Eye Injuries Defined

October 30, 2014

Common Eye Injuries Defined
Although our face structure is designed to naturally protect our eyes from injuries, unexpected accidents do occur. Getting sand or soap in the eye is minor, as long as the foreign object or substance is flushed out promptly with tears or water without rubbing, which may scratch the cornea. Direct blunt trauma or impact to the eye or eye socket from a tree branch or a baseball can cause more serious injuries, which may result in vision loss or blindness.
Not all eye injuries are avoidable, but precautions such as wearing safety or sport goggles can help reduce eye injury risk. Listed here are some more common eye injuries:
Black Eye – When an eye is injured from blunt trauma, a black eye is bruising from swelling and blood that collects around the eye.
Corneal Abrasion – The cornea is scratched or cut from a foreign object in the eye. Symptoms are pain, watery eyes, and sensitivity to light.
Foreign Object in the Eye – A foreign particle enters the eye and irritates the cornea and conjunctiva. The eye will tear up and redness and discomfort occurs. Rubbing the irritated eye may cause a corneal abrasion.
Foreign Substance in the Eye – Substances accidently splashed or rubbed in the eye, such as soap, hairspray, or workplace chemicals cause redness, discomfort, and irritation. If the substance is not flushed out immediately, the eye can receive a chemical burn.
Hyphema – Caused by blunt trauma to the eye, a hyphema is pooling of blood in the anterior (front) eye chamber caused by broken blood vessels.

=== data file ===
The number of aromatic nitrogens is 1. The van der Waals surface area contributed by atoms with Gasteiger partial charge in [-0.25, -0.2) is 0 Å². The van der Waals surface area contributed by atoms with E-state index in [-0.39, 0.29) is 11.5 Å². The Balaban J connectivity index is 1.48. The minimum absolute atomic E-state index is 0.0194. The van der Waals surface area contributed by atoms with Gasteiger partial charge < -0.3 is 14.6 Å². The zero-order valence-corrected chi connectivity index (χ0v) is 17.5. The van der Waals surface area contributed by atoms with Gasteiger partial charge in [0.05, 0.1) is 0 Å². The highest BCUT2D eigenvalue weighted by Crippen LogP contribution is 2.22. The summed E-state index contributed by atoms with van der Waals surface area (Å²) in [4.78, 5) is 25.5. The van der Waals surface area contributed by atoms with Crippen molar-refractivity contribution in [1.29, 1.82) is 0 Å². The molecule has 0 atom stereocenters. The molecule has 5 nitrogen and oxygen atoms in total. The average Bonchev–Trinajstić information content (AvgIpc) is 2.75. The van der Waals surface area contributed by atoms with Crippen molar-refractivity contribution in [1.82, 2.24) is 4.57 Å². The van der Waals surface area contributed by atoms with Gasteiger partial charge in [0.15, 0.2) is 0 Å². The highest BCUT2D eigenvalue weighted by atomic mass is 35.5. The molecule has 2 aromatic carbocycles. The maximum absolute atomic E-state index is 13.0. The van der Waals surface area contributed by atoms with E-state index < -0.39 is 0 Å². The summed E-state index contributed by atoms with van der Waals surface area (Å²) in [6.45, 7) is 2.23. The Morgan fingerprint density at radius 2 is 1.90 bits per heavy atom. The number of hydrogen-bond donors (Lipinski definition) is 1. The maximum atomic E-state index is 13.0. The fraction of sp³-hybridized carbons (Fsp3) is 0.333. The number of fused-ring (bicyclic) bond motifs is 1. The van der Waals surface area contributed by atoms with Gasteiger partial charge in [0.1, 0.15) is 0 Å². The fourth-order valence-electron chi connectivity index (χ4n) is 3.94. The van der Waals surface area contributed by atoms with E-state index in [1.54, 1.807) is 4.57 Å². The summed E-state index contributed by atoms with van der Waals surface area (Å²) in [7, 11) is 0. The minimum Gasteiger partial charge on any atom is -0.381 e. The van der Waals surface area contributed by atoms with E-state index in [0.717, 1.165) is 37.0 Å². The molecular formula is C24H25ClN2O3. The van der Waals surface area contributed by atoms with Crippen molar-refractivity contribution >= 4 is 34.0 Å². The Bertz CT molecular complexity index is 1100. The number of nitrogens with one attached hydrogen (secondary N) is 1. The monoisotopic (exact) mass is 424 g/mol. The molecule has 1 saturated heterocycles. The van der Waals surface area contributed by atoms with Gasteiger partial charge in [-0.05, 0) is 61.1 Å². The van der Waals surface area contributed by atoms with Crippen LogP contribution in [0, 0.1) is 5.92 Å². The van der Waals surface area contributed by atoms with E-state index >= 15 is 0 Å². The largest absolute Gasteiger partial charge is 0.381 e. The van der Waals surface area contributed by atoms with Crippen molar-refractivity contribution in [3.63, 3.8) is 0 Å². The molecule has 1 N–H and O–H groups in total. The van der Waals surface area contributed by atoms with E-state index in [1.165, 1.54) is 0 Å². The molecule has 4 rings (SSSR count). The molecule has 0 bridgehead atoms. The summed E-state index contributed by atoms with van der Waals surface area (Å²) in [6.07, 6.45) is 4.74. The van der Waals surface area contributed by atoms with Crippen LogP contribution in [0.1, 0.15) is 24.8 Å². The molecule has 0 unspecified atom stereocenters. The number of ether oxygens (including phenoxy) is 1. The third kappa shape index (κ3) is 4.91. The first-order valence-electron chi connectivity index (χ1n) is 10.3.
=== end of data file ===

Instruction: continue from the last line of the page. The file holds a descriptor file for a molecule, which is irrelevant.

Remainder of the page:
Iritis – An inflammation of the iris, or colored part of the eye. Traumatic iritis is caused by an injury to the eye. Nontraumatic iritis is caused by systemic diseases such as psoriasis. Infectious iritis is usually caused by viruses such as herpes simplex.
Keratitis – There are many types of keratitis, an inflammation of the cornea. Some types are caused by reflective exposure to ultraviolet light (sunburn to the cornea), and bacterial, viral, or fungal infections. Contact lenses, dust, pollen, and contaminated make-up can also cause keratitis.
Ocular Inflammation (Red Eye) – The most common cause of ocular inflammation is conjunctivitis, an eye infection caused by viruses or bacteria. Red eye can also be caused by a foreign object or substance in the eye.
Orbital Blowout Fracture – The protective eye orbit is comprised of tiny bones that surround the eye. Orbital blowout fractures are caused by a blunt trauma to the eye.
Most minor eye injuries will remedy on their own over 24-48 hours. For more severe eye injuries, seek medical attention immediately.

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